Part of the Democratic Party and union sales pitch for the tax increase is to fund a higher number of teachers in relation to the number of students. This is politically spun as “classroom size reduction.” If you have been following the history of the Democrat-led school board claims in recent memory, they claimed that we would have enough school buildings if we voted for a 1998 bond, which passed. Now you hear that they must have more classroom size reduction to help this failed education system. What will be the outcome if they do reduce classroom sizes?
Examine an example of an elementary school that was sized to hold 720 students using classroom sizes averaging 24 students in a classroom.
If the classroom size is reduced to 16 students per teacher and classroom, then how many classrooms short of enough to support the student body are we? At 24 students we needed 30 classrooms. At 16 students we would need 45 classrooms. So the school district would need to increase the number of schools or school buildings by one third.
One doesn’t need to do meticulous math to figure out how fast the costs will climb. Right now the school district has about 300 schools.
The technical high schools cost about $80-90 million each and elementary schools cost about $20-24 million to build. So say that an average school will (very optimistically) cost $40 million average for EACH school. If our utilization is designed to run at 33 percent as noted above, then we will need a round number of 100 schools at $40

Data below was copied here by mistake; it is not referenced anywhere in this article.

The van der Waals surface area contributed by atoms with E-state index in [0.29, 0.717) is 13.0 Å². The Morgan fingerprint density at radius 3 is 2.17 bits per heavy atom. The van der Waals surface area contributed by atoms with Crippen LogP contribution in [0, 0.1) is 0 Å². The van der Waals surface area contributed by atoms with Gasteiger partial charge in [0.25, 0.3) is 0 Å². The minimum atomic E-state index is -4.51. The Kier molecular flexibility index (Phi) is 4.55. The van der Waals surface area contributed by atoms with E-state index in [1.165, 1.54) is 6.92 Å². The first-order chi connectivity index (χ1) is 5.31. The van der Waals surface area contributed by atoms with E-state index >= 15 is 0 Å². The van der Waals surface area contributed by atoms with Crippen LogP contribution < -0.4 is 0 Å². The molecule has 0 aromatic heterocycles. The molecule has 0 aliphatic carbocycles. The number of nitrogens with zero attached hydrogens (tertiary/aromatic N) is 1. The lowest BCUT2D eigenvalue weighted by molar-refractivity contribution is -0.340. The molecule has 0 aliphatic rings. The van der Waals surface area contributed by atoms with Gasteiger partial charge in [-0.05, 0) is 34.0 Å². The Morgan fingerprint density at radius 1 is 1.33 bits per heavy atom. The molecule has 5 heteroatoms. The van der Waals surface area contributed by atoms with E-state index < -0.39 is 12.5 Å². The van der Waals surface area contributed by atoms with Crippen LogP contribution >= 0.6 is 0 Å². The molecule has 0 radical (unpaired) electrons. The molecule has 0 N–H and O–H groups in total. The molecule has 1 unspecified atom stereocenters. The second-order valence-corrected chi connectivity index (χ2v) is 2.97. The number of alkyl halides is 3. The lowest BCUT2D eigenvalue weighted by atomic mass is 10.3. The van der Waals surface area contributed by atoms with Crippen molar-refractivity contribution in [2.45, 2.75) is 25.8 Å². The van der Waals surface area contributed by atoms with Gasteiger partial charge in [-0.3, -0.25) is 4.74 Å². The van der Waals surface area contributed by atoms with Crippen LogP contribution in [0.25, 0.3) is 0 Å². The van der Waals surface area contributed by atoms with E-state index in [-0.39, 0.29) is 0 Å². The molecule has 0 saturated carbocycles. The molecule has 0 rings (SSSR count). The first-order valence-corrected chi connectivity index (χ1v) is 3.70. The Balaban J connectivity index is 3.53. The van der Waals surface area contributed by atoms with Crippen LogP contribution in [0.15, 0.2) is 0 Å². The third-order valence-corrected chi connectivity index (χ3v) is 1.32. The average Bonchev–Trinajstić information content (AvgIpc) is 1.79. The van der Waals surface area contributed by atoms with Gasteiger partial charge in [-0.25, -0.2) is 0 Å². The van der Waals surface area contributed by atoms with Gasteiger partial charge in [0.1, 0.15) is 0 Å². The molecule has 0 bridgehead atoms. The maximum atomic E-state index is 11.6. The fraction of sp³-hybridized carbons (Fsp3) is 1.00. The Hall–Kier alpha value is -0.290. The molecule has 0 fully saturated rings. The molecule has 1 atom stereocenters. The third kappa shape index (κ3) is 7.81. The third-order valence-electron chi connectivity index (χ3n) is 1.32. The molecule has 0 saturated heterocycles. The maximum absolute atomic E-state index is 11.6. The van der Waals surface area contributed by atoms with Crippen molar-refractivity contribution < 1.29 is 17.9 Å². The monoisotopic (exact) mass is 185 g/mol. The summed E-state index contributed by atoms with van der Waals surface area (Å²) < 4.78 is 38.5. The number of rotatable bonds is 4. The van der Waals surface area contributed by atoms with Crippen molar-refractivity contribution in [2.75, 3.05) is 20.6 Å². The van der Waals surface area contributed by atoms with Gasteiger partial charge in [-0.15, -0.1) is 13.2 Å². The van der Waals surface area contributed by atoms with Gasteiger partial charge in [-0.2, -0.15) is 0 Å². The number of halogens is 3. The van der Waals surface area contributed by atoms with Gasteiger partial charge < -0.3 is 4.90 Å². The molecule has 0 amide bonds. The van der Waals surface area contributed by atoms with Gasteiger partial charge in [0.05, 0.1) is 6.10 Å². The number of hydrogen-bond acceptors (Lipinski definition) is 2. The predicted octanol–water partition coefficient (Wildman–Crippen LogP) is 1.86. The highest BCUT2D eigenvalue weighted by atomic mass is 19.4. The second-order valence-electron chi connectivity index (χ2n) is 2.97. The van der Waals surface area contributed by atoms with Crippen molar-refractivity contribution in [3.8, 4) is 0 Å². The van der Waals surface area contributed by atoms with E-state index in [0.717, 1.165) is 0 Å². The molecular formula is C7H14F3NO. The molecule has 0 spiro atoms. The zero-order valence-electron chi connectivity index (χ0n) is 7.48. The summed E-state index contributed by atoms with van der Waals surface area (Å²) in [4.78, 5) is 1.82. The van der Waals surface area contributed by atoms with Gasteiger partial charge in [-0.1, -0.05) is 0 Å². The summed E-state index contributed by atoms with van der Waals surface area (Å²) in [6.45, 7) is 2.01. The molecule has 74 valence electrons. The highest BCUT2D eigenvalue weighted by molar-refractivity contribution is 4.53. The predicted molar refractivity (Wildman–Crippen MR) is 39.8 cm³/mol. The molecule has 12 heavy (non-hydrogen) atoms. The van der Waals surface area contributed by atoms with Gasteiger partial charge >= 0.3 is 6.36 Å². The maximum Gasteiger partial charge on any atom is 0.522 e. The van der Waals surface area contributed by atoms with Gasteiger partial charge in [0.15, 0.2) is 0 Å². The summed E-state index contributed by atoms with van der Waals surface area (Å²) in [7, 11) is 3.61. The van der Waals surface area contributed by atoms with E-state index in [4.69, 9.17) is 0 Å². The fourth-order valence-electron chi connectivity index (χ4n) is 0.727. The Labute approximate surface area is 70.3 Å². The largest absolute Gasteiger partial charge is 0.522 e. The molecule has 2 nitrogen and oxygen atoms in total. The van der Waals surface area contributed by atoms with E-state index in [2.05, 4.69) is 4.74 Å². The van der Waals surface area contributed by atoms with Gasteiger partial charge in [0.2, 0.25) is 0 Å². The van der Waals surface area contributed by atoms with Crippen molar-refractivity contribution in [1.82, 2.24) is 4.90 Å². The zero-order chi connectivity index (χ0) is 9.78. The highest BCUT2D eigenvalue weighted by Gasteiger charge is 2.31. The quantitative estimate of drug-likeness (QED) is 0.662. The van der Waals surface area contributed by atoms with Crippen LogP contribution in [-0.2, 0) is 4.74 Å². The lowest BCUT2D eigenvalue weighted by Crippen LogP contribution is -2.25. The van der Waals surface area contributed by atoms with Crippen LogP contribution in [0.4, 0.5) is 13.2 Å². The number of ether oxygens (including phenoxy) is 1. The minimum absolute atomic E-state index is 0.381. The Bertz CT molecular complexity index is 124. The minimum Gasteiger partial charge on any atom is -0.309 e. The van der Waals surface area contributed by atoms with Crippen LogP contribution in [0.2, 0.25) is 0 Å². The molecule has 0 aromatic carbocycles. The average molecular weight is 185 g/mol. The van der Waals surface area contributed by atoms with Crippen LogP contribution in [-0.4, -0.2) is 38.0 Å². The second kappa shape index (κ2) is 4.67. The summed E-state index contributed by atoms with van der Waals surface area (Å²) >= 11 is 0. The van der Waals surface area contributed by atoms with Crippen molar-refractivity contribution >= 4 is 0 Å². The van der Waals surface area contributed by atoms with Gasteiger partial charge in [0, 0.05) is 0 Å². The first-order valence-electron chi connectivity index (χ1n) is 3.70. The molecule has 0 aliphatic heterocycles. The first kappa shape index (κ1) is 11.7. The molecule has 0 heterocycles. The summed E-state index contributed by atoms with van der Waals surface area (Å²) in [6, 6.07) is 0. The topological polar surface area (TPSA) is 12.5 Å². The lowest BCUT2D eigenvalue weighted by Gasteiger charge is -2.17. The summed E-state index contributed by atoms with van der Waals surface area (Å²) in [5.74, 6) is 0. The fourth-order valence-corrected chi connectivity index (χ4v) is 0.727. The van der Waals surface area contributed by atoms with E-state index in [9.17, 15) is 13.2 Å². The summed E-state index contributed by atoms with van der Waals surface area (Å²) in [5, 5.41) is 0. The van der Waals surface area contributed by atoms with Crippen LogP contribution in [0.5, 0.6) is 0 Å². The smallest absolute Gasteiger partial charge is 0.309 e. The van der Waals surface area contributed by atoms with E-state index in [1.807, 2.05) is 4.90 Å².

million each. Expect to incur $4 billion in school construction and land costs.
Is the public ready to fund another $4 billion in bond sales? Definitely not according to the failure of the 2012 school district construction tax increase vote. However, a lesson from the school district bond election of 1998 is a good example. During that election voters commonly believed that they had voted for about $2.5 billion in
bond sales. However, since then the district has sold over $5.8 billion in bonds without additional voter approval. This was done by “Legal interpretation” of the wording voted on as opposed to asking the voters. So if history is our guide, a vote for $4 billion would likely result in it doubling by the time the bureaucracy gets its teeth into it again.
Voters who aren’t willing to get hit with the one-two punch of a margin tax running off new business, followed by a property tax increase to fund another $4 billion in bond sales, should review the math on this idea and vote no on the margin tax. School district insiders know of dozens of major things that can be done to fix our broken educational system but they won’t have to do them if we keep pouring money into the unrepaired system. Most of those fixes would reduce taxes or allow money to be redistributed to better the educational system.